Like most people, I didn’t get married expecting to live apart from my husband. When he joined the Army Reserves, I knew the potential to be away from me was greatly increased, but thinking about it and actually doing it are two very different things.
When he was away for training, 3 months, 2 summers in a row was a blink of an eye for a young mom who used that time to finish her degree and renovate an old farmhouse. But, a couple of years later, 2 year long deployments back to back changed our lives forever.
By God’s grace, our marriage stayed strong through it all, but I learned a lot about myself and true love during those years.
Communication is Essential
Absence can make the heart grow fonder, but it’s important to do what you can to bridge the distance. If you have the ability to speak to each other while you are apart, don’t waste that time on petty things or picking fights. Of course, if the refrigerator breaks, talk to him about what you need to do, but don’t make your communication all business.
Flirt with Your Spouse!
Let him know he’s missed. Let him know that you can’t wait until you are together again. If you can’t communicate while you are apart, do your best to send him off with something that resembles communication. Love notes – perhaps one to open every day or each week, or a little token of your love he can keep in his pocket.
Decisions Need His Input (whenever possible)
As I mentioned above, sometimes things happen while your spouse is away, and as much as possible, you need to get his input on what you should do. But, don’t forget to involve him in smaller decisions too. Keeping him in the loop of the every day happenings of your life will help him feel more a part of things.
However, be aware that he may not want to think a whole lot about being separate from the family, and being involved in every little decision may only serve to frustrate him. If all else fails, ask him if he wants you to include him in these decisions or if he’d rather you take care of things and spend your communication time on more relationship-based talk.
Distance Makes Difficult Conversations Easier
In our marriage, there had been the proverbial “elephant in the room” for several years. With my husband’s deployments, we were able to work through those issues. The distance meant we weren’t reacting so impulsively to each other’s words and feelings. We wrote letters, and eventually burned those letters to symbolize moving past the issues we had been dealing with.
Not every marriage can handle dealing tough marital issues from a distance, but for many couples the distance makes it easier to get to the heart of the matter and begin restoring the marriage.
Homecoming is a Celebration!
Whatever the reason for the separation, the homecoming should be sweet! Plan the event according to your specific couple dynamic. Perhaps it will be a time for a party with friends and family. Maybe a quiet and romantic evening is in order. If separation is a reoccurring event, then perhaps a welcome home would include a favorite meal, a family movie night, and a time of reconnecting as a couple.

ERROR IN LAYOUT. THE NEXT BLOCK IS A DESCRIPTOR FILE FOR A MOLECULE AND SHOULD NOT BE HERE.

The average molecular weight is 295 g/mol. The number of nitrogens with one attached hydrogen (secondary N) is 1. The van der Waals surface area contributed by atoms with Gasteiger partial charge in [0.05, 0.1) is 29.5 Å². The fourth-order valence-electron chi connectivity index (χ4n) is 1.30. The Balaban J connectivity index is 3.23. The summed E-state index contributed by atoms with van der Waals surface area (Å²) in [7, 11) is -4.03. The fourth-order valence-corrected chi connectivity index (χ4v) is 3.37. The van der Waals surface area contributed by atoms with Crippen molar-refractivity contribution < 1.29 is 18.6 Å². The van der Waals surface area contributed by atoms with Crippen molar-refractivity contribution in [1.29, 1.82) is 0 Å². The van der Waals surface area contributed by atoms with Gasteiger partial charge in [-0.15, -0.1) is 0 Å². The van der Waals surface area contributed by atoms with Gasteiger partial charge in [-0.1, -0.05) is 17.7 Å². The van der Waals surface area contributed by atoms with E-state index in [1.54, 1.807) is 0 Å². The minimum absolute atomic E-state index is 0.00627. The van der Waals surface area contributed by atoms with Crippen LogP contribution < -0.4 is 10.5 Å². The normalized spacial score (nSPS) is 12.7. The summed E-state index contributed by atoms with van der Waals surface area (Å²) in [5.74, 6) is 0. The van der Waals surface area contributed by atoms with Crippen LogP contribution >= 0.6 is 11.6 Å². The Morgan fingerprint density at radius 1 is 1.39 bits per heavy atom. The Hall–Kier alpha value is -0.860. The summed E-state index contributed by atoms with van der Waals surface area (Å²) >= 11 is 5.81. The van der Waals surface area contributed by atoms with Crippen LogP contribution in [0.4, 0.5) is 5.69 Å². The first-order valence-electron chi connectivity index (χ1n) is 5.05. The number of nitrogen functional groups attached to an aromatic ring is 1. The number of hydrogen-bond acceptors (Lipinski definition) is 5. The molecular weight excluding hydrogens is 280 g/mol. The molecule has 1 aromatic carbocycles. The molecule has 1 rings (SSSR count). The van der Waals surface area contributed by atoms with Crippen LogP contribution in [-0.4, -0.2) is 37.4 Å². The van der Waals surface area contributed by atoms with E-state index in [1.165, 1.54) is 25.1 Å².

However, you choose to welcome your husband home, do it in celebration-style. Show him how thrilled you are to have him as a part of your life.
And lastly, and the most important thing I learned from those long-distance years…
Your Husband is Not Your Savior
I had put my husband on a pedestal. I depended on him for everything, and then one day, he was gone. I had no way to speak to him, except for 15 minutes snippets every couple of weeks. When I was feeling sad or lonely or overwhelmed, my husband wasn’t home to make it all better for me. I had put my trust in Ty instead of Jesus. I learned through that time away from my husband that he was not “my present help in time of need” because he couldn’t be everywhere and everything I needed, and he definitely could not right all my wrongs. I learned that I had put my husband above my Lord, and in doing so, I set him up for failure because he’s just a man who needs grace and mercy as badly as I do.
Those years we spent apart have made us who we are today as a couple. We cherish our time together. The short separations we go through now are nothing compared to those days. The Lord has been good to us, and I am thankful for the distance between us that gave clarity to our marriage.
Amy of RaisingArrows.net is the homeschooling mother of 7 living children and one precious little girl named Emily being held in the Lord’s arms. Her days are filled with giggly girls, rambunctious boys and sticky baby kisses. At night, she writes about it all. Amy is the author of several ebooks, including The Homemaker’s Guide to Creating the Perfect Schedule and Psalms for the Grieving Heart. It is her deepest desire that out of the overflow of her heart, her mouth should speak…and her fingers type.Please note, this post contains affiliate links. See disclosure for full information